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Confident delivery begins at your desk

Confident delivery begins at your desk

John-notes

My high school classmates and I were really lucky. We had this one teacher, Mr. Ries, who insisted we learn how to present ourselves and speak well. He taught us that if you wanted to be more confident in front of an audience, you had to get out of your seat, get away from your desk, get up on your feet—and work it. He took us through countless exercises and drills designed to rein in our gangly teenage bodies, and hesitant, self-conscious voices.

I learned to hold my hands just so when gesturing (fingers together, thumb at a 45° angle). After delivering the introduction to a speech—making sure I projected my voice to the back of the classroom—I’d take three steps to the right and deliver the First Main Point. I made sure my eye contact settled first on someone on the left side of the audience, then someone in the center, then someone on the right—then I sca-a-a-nned the full group, returning to the left, not unlike a lawn sprinkler.

Of course, we novice public speakers looked a bit robotic at first. But the point of these drills was to make us aware of how physical and vocal delivery should support and enhance—not distract from—what you’re saying. In order to eliminate distractions (like constant pacing or “ums”) and learn some general principles (“gestures are typically most effective kept above the waist), there’s no substitute for standing and delivering in front of someone who can help you learn what’s working and where there may be room for improvement.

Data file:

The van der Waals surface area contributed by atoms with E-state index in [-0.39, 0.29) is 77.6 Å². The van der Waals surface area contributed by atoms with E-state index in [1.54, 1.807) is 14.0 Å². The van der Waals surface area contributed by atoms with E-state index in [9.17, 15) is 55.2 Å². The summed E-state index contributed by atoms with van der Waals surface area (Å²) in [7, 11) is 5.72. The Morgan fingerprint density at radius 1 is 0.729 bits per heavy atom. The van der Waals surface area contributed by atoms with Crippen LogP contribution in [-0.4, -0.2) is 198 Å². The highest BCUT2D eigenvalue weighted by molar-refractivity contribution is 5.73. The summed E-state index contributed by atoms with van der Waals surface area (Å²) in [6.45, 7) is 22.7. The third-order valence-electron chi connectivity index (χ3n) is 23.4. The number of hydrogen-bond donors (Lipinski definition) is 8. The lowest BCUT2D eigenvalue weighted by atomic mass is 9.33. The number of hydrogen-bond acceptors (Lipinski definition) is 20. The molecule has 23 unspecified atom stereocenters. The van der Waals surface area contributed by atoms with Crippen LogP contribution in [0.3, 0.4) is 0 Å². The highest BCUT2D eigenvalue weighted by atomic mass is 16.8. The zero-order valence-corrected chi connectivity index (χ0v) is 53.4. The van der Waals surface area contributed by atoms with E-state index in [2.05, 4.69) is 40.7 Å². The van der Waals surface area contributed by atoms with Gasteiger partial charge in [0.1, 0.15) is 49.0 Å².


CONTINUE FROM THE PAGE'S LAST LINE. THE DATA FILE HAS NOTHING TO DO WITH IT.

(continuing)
But there’s another important key to strong delivery skills we learned in Mr. Ries’ class that is more about psychology than it is physicality: confidence and clarity of purpose lead to confident, clear delivery. And that begins at your desk—in the first moments of planning your presentation, facilitation, or training.

Clarity at the start pays off in the end

I can’t tell you how many times I’ve witnessed this scenario: a client comes to me asking for help with her delivery skills, like what to do with her hands, or how to get more power behind her voice. Before jumping into general principles about gestures or breath support, I typically ask about her preparation process, how she goes about putting together a presentation or talk. And 90% of the time, that’s where we find the root causes of her delivery challenges: in inadequate preparation that doesn’t allow for her best, most confident self to come out.

When you don’t feel confident or clear about what you’re saying and why you’re saying it, your body and voice show it:

  • Pacing and other distracting movements often indicate a wandering mind; your body, literally, joins you on the search for the next idea.
  • When you’re uncertain of who the audience is and you’re wary of their responses, it’s hard to maintain strong eye contact.
  • Not sure if you’re covering the right material, in the right order? Expect hesitant “ums” and “uhs” to creep into your speech.